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Township of West Windsor v. Nierenberg

December 13, 2001

TOWNSHIP OF WEST WINDSOR, IN THE COUNTY OF MERCER, A MUNICIPAL CORPORATION OF THE STATE OF NEW JERSEY, PLAINTIFF-APPELLANT,
v.
YVETTE NIERENBERG AND PRINCETON MANOR ASSOCIATES, DEFENDANTS-RESPONDENT.



On appeal from the Superior Court of New Jersey, Law Division, Mercer County, L-1944- 93.

Before Judges Baime, Fall and Axelrad.

The opinion of the court was delivered by: Axelrad, J.T.C. (temporarily assigned).

As amended January 16, 2002.

NOT FOR PUBLICATION WITHOUT THE APPROVAL OF THE APPELLATE DIVISION

Argued: November 15, 2001

The issue in this case involves the rates of interest to be applied from the date of filing of the condemnation complaint less credit for the monies deposited. Plaintiff, Township of West Windsor ("Township"), appeals the Law Division's award of pre- and post-judgment interest to defendant condemnee, Yvette Nierenberg ("Nierenberg"),*fn1 calculated on the prime rate compounded annually, claiming that the proper rates of interest should have been under the lower simple interest rates set forth in Rule 4:42-11.

Nierenberg owned a parcel in West Windsor which encompassed approximately fifty acres. In l992, she conveyed a thirteen-acre portion to the Township. The remaining approximately thirty-eight acres had 1,250 feet of frontage and were available for residential development. On May 3, 1993, the Township filed a complaint for condemnation of this parcel and deposited its estimate of just compensation of $1,210,000 into court.*fn2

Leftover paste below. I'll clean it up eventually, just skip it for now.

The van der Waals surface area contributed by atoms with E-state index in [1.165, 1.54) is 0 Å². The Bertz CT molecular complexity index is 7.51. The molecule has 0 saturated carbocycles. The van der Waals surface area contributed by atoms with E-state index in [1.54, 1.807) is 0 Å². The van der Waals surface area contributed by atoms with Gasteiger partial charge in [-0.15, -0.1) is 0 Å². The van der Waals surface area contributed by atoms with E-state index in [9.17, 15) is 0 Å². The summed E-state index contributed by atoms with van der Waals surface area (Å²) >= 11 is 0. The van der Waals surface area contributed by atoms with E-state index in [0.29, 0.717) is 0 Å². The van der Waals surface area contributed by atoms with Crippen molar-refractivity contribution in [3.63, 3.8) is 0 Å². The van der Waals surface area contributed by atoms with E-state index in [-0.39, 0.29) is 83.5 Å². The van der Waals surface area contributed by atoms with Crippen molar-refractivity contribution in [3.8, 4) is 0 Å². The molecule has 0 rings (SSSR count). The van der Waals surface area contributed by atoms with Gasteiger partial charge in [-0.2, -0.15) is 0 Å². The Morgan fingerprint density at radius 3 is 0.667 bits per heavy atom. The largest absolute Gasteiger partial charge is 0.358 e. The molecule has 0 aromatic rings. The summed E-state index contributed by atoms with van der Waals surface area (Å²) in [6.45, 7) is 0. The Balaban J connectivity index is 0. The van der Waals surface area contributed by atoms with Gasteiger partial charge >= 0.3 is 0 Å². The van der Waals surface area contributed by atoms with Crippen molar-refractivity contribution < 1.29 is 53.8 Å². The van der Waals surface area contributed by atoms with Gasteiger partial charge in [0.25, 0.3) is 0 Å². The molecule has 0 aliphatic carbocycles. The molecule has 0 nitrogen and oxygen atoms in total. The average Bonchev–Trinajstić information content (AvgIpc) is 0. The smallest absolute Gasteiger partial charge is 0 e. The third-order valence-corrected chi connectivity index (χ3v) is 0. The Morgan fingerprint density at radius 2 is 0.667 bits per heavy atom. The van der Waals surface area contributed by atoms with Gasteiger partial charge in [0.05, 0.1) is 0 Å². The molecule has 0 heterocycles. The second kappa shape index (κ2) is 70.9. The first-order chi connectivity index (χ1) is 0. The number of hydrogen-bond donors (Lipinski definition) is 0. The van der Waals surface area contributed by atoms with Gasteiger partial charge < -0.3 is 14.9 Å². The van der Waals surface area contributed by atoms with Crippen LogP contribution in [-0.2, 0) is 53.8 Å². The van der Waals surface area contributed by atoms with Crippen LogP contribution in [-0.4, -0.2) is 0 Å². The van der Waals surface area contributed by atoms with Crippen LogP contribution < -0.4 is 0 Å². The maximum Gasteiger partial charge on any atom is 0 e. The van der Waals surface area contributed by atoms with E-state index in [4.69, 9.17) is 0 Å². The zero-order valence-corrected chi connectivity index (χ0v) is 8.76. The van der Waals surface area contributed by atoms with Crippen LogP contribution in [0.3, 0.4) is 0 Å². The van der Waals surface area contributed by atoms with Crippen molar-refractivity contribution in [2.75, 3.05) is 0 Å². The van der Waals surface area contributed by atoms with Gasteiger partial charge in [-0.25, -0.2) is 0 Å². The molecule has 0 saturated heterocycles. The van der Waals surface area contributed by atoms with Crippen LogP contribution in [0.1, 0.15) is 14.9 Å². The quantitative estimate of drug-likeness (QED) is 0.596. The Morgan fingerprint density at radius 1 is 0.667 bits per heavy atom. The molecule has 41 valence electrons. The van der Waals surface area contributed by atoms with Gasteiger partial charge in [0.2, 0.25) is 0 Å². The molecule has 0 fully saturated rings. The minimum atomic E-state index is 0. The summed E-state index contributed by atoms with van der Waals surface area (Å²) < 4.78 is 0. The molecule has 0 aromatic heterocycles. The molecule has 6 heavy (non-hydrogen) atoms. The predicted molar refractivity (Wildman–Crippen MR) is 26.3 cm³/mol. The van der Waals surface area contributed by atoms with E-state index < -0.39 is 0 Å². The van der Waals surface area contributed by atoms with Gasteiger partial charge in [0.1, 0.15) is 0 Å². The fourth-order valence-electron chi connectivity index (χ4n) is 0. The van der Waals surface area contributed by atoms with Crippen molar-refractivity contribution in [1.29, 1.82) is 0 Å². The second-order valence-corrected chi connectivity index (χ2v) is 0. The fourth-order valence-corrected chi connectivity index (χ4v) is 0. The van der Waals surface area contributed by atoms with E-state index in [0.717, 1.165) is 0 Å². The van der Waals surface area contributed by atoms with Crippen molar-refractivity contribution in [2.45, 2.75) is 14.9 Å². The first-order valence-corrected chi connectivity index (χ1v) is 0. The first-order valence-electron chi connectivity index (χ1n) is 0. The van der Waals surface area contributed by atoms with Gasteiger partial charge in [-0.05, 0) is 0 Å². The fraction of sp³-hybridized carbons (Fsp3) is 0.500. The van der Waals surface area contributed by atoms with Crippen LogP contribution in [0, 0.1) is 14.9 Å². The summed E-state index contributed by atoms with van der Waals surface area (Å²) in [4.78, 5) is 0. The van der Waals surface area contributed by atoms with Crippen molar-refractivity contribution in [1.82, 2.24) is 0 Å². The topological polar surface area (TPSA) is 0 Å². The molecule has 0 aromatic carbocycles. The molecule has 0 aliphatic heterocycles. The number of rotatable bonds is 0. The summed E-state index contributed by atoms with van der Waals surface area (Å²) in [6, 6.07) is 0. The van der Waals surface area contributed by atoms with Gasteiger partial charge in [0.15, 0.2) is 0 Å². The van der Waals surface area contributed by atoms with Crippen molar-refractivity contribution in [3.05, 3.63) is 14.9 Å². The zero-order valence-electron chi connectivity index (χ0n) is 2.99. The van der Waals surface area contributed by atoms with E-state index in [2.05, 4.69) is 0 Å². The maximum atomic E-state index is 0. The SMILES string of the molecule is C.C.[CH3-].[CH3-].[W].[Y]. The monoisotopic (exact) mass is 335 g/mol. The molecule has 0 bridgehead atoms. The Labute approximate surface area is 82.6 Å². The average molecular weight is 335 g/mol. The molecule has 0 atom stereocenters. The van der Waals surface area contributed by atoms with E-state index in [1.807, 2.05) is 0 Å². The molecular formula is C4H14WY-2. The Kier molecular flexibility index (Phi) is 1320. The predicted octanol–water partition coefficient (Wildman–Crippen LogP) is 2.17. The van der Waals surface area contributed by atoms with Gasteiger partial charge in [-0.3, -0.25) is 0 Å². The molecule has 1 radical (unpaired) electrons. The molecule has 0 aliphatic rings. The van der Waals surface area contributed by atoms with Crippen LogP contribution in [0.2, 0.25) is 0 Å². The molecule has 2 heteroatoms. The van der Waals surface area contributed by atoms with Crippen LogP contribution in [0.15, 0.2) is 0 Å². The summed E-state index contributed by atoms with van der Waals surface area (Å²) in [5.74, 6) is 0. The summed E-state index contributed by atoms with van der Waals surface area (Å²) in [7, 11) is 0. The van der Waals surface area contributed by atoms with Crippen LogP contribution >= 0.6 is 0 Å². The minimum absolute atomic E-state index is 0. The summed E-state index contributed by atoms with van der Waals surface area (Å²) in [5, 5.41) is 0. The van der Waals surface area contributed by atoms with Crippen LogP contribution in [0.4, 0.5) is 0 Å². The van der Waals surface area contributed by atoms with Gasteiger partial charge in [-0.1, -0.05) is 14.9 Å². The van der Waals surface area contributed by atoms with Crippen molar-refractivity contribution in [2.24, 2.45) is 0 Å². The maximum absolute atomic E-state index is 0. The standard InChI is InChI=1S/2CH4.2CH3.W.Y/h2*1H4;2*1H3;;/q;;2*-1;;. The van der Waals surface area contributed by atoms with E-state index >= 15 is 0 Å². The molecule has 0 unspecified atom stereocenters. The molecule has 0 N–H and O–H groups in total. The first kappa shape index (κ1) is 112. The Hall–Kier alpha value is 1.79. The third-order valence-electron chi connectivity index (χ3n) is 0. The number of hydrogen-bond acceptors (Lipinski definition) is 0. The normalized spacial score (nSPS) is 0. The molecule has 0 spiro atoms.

Thereafter, the parties engaged in numerous legal battles. Suffice it to say that the contest over the appropriate valuation date of the property pursuant to N.J.S.A. 20:3-30(c) was pursued all the way to our Supreme Court. Township of West Windsor v. Nierenberg, 150 N.J. 111 (1997) (holding, in a four-three split, that the date of the Township's letter to the development partnership in June l988, expressing interest in acquiring the land to build a park, was the date of valuation pursuant to N.J.S.A. 20:3-30(c)). During the pendency of the litigation, we permitted both parties to intervene in Casino Reinvestment Development Authority v. Hauck, 317 N.J. Super. 584 (App. Div. l999), aff'd, 162 N.J. 576 (2000). Although the Haucks presented arguments on appeal both as to the rates of interest to be applied and to the duration of interest, the intervenors limited their arguments to the narrow issue as to when interest commences. Ibid. We affirmed the trial judge's decision that interest runs from the date of commencement of the action, unless there is a taking on an earlier date, and held that it was not error to award interest at the simple rates set by Rule 4:42-ll, which track the Cash Management Fund rates, under "the particular circumstances of the case." Hauck, supra, 317 N.J. Super. at 594.

On appeal to the Supreme Court, the Haucks again argued both the interest rate and accrual issues. The intervenors elected only to argue the accrual issue. Nevertheless, in affirming our decision, the Supreme Court stated: